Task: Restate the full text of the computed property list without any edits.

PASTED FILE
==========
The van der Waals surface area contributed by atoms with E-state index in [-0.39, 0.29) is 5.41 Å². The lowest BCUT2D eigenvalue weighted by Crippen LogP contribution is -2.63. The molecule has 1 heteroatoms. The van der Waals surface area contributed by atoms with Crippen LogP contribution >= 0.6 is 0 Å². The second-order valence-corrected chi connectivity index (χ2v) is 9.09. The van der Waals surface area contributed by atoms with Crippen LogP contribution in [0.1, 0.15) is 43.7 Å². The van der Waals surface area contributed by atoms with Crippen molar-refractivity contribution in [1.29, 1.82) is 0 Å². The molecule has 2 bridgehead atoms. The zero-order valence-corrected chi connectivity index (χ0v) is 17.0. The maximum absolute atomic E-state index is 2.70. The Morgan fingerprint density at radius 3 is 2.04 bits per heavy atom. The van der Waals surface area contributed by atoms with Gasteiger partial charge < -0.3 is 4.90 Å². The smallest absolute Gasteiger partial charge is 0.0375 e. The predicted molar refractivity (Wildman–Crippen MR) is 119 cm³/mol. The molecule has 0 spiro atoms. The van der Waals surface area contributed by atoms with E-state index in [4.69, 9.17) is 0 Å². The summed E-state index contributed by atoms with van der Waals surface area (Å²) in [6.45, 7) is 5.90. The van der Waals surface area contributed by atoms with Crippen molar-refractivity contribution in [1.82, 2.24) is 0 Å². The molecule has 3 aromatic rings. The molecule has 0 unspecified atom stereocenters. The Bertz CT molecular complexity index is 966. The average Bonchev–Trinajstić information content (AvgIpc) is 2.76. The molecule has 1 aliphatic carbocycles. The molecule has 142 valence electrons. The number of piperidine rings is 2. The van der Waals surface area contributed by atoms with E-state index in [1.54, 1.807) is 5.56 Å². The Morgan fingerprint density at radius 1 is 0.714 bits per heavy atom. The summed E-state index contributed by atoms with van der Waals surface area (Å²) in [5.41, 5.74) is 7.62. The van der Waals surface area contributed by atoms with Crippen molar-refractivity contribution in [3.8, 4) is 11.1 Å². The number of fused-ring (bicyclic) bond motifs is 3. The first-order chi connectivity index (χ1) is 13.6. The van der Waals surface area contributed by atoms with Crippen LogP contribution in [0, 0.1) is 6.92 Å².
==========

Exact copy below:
The van der Waals surface area contributed by atoms with E-state index in [-0.39, 0.29) is 5.41 Å². The lowest BCUT2D eigenvalue weighted by Crippen LogP contribution is -2.63. The molecule has 1 heteroatoms. The van der Waals surface area contributed by atoms with Crippen LogP contribution >= 0.6 is 0 Å². The second-order valence-corrected chi connectivity index (χ2v) is 9.09. The van der Waals surface area contributed by atoms with Crippen LogP contribution in [0.1, 0.15) is 43.7 Å². The van der Waals surface area contributed by atoms with Crippen molar-refractivity contribution in [1.29, 1.82) is 0 Å². The molecule has 2 bridgehead atoms. The zero-order valence-corrected chi connectivity index (χ0v) is 17.0. The maximum absolute atomic E-state index is 2.70. The Morgan fingerprint density at radius 3 is 2.04 bits per heavy atom. The van der Waals surface area contributed by atoms with Gasteiger partial charge < -0.3 is 4.90 Å². The smallest absolute Gasteiger partial charge is 0.0375 e. The predicted molar refractivity (Wildman–Crippen MR) is 119 cm³/mol. The molecule has 0 spiro atoms. The van der Waals surface area contributed by atoms with E-state index in [4.69, 9.17) is 0 Å². The summed E-state index contributed by atoms with van der Waals surface area (Å²) in [6.45, 7) is 5.90. The van der Waals surface area contributed by atoms with Crippen molar-refractivity contribution in [1.82, 2.24) is 0 Å². The molecule has 3 aromatic rings. The molecule has 0 unspecified atom stereocenters. The Bertz CT molecular complexity index is 966. The average Bonchev–Trinajstić information content (AvgIpc) is 2.76. The molecule has 1 aliphatic carbocycles. The molecule has 142 valence electrons. The number of piperidine rings is 2. The van der Waals surface area contributed by atoms with E-state index in [1.54, 1.807) is 5.56 Å². The Morgan fingerprint density at radius 1 is 0.714 bits per heavy atom. The summed E-state index contributed by atoms with van der Waals surface area (Å²) in [5.41, 5.74) is 7.62. The van der Waals surface area contributed by atoms with Crippen molar-refractivity contribution in [3.8, 4) is 11.1 Å². The number of fused-ring (bicyclic) bond motifs is 3. The first-order chi connectivity index (χ1) is 13.6. The van der Waals surface area contributed by atoms with Crippen LogP contribution in [0, 0.1) is 6.92 Å².